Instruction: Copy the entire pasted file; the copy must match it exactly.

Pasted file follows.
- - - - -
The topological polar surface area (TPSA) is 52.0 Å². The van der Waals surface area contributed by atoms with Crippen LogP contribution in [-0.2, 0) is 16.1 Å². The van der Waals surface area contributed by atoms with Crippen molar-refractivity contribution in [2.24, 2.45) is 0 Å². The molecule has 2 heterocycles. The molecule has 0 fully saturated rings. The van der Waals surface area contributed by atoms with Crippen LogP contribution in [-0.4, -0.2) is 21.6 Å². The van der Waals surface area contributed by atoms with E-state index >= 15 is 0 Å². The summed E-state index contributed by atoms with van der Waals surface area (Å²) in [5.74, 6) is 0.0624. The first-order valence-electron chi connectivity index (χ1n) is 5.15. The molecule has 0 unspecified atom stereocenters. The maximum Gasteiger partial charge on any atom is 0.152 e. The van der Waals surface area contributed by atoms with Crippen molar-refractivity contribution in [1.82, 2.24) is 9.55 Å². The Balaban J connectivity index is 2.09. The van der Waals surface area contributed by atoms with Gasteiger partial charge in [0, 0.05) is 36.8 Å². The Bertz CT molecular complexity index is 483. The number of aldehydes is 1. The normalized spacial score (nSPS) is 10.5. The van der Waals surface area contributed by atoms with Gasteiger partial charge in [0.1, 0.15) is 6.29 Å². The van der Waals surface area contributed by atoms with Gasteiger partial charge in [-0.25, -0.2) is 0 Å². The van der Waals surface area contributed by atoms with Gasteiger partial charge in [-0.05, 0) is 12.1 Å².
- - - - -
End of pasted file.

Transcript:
The topological polar surface area (TPSA) is 52.0 Å². The van der Waals surface area contributed by atoms with Crippen LogP contribution in [-0.2, 0) is 16.1 Å². The van der Waals surface area contributed by atoms with Crippen molar-refractivity contribution in [2.24, 2.45) is 0 Å². The molecule has 2 heterocycles. The molecule has 0 fully saturated rings. The van der Waals surface area contributed by atoms with Crippen LogP contribution in [-0.4, -0.2) is 21.6 Å². The van der Waals surface area contributed by atoms with E-state index >= 15 is 0 Å². The summed E-state index contributed by atoms with van der Waals surface area (Å²) in [5.74, 6) is 0.0624. The first-order valence-electron chi connectivity index (χ1n) is 5.15. The molecule has 0 unspecified atom stereocenters. The maximum Gasteiger partial charge on any atom is 0.152 e. The van der Waals surface area contributed by atoms with Crippen molar-refractivity contribution in [1.82, 2.24) is 9.55 Å². The Balaban J connectivity index is 2.09. The van der Waals surface area contributed by atoms with Gasteiger partial charge in [0, 0.05) is 36.8 Å². The Bertz CT molecular complexity index is 483. The number of aldehydes is 1. The normalized spacial score (nSPS) is 10.5. The van der Waals surface area contributed by atoms with Gasteiger partial charge in [0.1, 0.15) is 6.29 Å². The van der Waals surface area contributed by atoms with Gasteiger partial charge in [-0.25, -0.2) is 0 Å². The van der Waals surface area contributed by atoms with Gasteiger partial charge in [-0.05, 0) is 12.1 Å².